I have a dear friend who I have known since grade school. She is the mother of three children, the oldest being in 8th grade. Given my profession and her being an all-around fabulous mother, we tend to have conversations about sexuality, pornography, sexting and children.
I recently reposted my blog on Child Pornography Prevention on social media. This was inspired by a local priest being arrested for possession of child pornography. From this, my friend and I had a great conversation I thought I would share (with her permission).
My prevention work focuses more on parents than it does on children. I want parents to start talking to their kids about sex and pornography. Parents tend to not do this. There are many reasons, mostly the fact that it is awkward and embarrassing.
“Talking to my oldest daughter about these things is ….hard. For both of us. She is 11. She uses the internet.”
My friend also employs all the tools she can to ensure her children are not unwittingly exposed to pornography online. She and her husband use parental controls but we all know sometimes this is not enough.
“We have parental controls. They don’t always work as they should. She goes to kids houses where there are computers, these kids have smart phones etc., not locked down AT ALL….because they have ” good kids ” who wouldn’t bother to look at ” that stuff”
As my friend points out, as a parent, you do what you can in your own home to avoid unwanted exposure to this content, but you don’t know what the parents of your child’s friends are doing. Much of the exposure to pornography is via peers. Just because your house is cybersafe, doesn’t mean that someone else’s house is.
So my friend and her husband have taken the leap and had the uncomfortable conversations with their daughter about sex, cybersex, pornography, sexting and sexualization of others.
“We decided we had to go there. The conversation continues because we have opened a door and she now knows we are capable of having these conversations. Is it fun? No. Do I look forward to them? Sure…like I do a root canal….but they are imperative. As are these conversations.”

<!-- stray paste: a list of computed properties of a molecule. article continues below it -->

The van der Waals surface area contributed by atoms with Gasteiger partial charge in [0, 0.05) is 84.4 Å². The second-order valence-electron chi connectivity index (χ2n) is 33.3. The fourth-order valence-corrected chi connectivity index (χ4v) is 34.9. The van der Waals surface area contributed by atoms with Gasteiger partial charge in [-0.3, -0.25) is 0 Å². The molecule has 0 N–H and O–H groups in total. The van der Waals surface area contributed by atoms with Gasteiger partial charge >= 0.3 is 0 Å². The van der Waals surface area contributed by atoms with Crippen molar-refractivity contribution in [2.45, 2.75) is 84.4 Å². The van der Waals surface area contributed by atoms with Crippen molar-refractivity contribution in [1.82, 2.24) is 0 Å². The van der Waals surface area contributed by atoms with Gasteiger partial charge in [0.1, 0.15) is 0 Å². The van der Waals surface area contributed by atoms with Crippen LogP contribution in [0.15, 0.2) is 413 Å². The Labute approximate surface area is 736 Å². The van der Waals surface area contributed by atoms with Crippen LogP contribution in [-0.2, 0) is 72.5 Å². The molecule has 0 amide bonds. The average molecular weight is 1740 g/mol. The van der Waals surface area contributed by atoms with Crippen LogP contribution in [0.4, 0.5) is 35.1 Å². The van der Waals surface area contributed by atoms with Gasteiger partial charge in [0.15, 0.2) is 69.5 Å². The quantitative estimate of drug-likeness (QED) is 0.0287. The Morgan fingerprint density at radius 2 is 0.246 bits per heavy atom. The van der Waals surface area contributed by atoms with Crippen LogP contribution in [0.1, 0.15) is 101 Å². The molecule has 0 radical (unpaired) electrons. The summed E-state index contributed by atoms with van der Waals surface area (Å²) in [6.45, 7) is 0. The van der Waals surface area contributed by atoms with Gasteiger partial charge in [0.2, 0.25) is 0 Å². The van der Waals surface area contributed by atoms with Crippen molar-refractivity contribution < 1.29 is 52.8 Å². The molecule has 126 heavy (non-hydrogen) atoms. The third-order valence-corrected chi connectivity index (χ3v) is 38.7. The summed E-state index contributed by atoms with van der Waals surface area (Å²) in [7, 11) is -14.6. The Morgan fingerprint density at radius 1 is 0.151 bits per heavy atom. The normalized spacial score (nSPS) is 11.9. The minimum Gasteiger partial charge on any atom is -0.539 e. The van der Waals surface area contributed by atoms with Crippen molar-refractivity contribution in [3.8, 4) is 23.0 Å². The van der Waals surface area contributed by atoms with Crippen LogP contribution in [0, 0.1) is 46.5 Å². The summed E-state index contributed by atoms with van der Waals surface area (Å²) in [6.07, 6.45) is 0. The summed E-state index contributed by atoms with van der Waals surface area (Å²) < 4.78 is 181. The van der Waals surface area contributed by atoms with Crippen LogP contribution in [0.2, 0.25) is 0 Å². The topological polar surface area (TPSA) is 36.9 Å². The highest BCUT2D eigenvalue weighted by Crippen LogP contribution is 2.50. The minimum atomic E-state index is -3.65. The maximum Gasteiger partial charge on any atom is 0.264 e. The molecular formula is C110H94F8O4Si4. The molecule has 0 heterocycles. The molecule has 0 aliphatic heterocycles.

So what happens when you talk to your child often about sexuality? It becomes more comfortable. They learn that they can safely bring their concerns to you because the topic isn’t taboo and you won’t react badly. They trust you with this information.
The end result of this trust was on display for my friend and her daughter just a few weeks into the school year. My friend’s daughter is in 8th grade.
“She has already talked to me THIS school year about her 8th grade friend on the bus sexting.”
Her daughter came to her this year with this concern because they had already talked about these issues. It was a topic that, though still uncomfortable for both of them, was an approachable topic. Her daughter has the knowledge to arm herself in the digital age and to make better choices for herself as she interacts online with her peers.
Education about sexuality and cybersex is imperative in todays’ world. In my friend’s words;
“I used to think I was a good enough parent to protect her. I decided to educate her on how to protect herself as well. The education is never ending”
My dear friend ended our conversation with this quote…which is dear to my heart.
I couldn’t agree with her more. Many parents don’t think that their child would sext. They don’t think that their child would look at pornography. I implore you to not be in denial. Sexting on the bus in 8th grade is a reality. If your child is sexting or looking at online pornography, it is not a reflection of your parenting skills. It is a reflection of the age we live in.
Talk to you children, please.
Dr. Weeks is the Author of The New Age of Sex Education: How to talk to your teen about cybersex and pornography in the digital age.